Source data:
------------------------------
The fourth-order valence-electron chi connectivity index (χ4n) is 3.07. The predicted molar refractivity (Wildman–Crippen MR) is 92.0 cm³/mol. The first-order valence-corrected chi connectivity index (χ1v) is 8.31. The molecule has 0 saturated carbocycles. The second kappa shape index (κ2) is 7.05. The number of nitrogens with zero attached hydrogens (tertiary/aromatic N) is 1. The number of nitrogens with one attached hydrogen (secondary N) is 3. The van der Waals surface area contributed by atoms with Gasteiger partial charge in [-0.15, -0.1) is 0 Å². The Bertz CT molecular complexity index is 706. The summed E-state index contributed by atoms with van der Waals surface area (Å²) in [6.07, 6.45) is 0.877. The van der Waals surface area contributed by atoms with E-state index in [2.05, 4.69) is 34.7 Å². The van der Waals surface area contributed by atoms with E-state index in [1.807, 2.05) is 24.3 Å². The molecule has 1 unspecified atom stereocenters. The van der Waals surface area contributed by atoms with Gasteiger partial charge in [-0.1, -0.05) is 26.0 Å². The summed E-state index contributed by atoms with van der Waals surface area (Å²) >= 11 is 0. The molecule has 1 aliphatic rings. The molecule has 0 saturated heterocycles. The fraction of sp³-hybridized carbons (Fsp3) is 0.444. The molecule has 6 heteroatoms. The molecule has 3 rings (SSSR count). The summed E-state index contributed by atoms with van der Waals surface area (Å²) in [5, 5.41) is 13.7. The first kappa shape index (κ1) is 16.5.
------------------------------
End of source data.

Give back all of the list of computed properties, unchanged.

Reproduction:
The fourth-order valence-electron chi connectivity index (χ4n) is 3.07. The predicted molar refractivity (Wildman–Crippen MR) is 92.0 cm³/mol. The first-order valence-corrected chi connectivity index (χ1v) is 8.31. The molecule has 0 saturated carbocycles. The second kappa shape index (κ2) is 7.05. The number of nitrogens with zero attached hydrogens (tertiary/aromatic N) is 1. The number of nitrogens with one attached hydrogen (secondary N) is 3. The van der Waals surface area contributed by atoms with Gasteiger partial charge in [-0.15, -0.1) is 0 Å². The Bertz CT molecular complexity index is 706. The summed E-state index contributed by atoms with van der Waals surface area (Å²) in [6.07, 6.45) is 0.877. The van der Waals surface area contributed by atoms with E-state index in [2.05, 4.69) is 34.7 Å². The van der Waals surface area contributed by atoms with E-state index in [1.807, 2.05) is 24.3 Å². The molecule has 1 unspecified atom stereocenters. The van der Waals surface area contributed by atoms with Gasteiger partial charge in [-0.1, -0.05) is 26.0 Å². The summed E-state index contributed by atoms with van der Waals surface area (Å²) >= 11 is 0. The molecule has 1 aliphatic rings. The molecule has 0 saturated heterocycles. The fraction of sp³-hybridized carbons (Fsp3) is 0.444. The molecule has 6 heteroatoms. The molecule has 3 rings (SSSR count). The summed E-state index contributed by atoms with van der Waals surface area (Å²) in [5, 5.41) is 13.7. The first kappa shape index (κ1) is 16.5.